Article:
The case for distributed solar with storage


Solar-plus-storage systems translate into multiple benefits for rooftop, mini-/micro-grid, and standalone off-grid segments. Consumers can save on their utility bills. A solar system with battery storage adds to home value. A 3-10kW solar system with 5kWh battery size may cost INR 1.5-5 lakh or more and reduce consumers’ power bills by at least 50%. 

Consumers can run their appliances when they want, not when electric companies tell them. With a solar system plus a home battery, consumers are in control. Excess energy is stored in the home battery, and they can use it when they need it the most.

Net energy metering allows customers who generate their own electricity from solar panels to sell the excess electricity generated back to the grid or store it in the home battery.

However, in India, not all states have uniform net energy metering policies, and these policies vary state by state. The state regulators can explain and play a significant role in the uniform adoption of net energy metering policies for the individual state location as central and state incentives are available for going solar with home batteries.

Environmental and societal impact

People worldwide are now using solar energy + battery storage systems to push through power outages caused by grid failure, blackouts, storms and other natural disasters that can lead to loss of life and property. 

Events like floods, wildfires, hurricanes, rising sea levels, and hunger related to environmental damage have caused devastation worldwide. The costs associated with climate change are growing and include rising health care costs, destruction of property, increased food prices and more. 

Wide-scale adoption of solar with storage is the ultimate solution to address the adverse societal and economic impacts of dirty fossil fuels. 

Solar energy means clean and healthier air. Storage makes it 24×7. Solar+storage energy supports the planet that is clean and green by eliminating harmful toxic emissions from fossil fuels.

Solar+storage shall be a significant contributor to the economy. 

Large-scale deployment of solar with storage for distributed services, i.e., rooftop, standalone mini-grid systems and energization of 33/11 kV substations in rural areas will gainfully employ the community. Everybody benefits as these solar jobs cannot be outsourced.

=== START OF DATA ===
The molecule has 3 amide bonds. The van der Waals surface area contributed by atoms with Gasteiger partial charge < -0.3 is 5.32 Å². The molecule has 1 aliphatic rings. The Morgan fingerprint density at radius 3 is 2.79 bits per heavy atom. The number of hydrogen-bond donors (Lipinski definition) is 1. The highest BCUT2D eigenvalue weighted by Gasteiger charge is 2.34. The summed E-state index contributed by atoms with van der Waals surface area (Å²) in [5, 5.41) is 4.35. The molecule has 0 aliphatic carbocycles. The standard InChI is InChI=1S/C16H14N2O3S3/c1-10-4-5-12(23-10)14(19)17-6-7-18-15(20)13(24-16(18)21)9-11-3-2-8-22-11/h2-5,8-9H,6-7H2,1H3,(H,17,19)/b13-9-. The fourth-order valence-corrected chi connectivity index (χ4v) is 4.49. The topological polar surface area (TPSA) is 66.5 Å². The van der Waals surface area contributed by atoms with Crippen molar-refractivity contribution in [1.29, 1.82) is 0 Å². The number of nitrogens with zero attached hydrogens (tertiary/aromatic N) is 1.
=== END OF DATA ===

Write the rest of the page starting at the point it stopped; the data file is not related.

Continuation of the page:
Coal and natural gas are not free, and they are expensive and dirty. Their price is volatile too and has increased systematically over the past decade.

The solar energy cost has declined to INR 2/kWh in India, and so are the cost trends for utility-scale lithium-ion batteries. Upscaling subsidized prices even with higher financing costs for off-grid standalone systems, mini-grid systems and distributed solar generation with storage can supply 24×7 clean energy to all. 

A co-located PV plus storage plant will technically fit in an existing transmission network, provide grid stability, improve tail-end feeder voltage and eliminate accidental blackouts. Apart from that, all issues related to the permitting process, biology, water, noise, or any other possible environmental impact will disappear in execution. 

Scale of adoption

This concept can quickly spread all across the country for high-level penetration into the grid and will technically accommodate 200 GW solar energy in the grid. DSG with storage penetration at this level will transform India’s future energy resilience for its 2030 electricity roadmap and significantly replace all other formats of power generation.

Concurrently, the access to multilateral funding for the distributed solar generation with storage and smart grid functions will rationalize grid harmonization costs.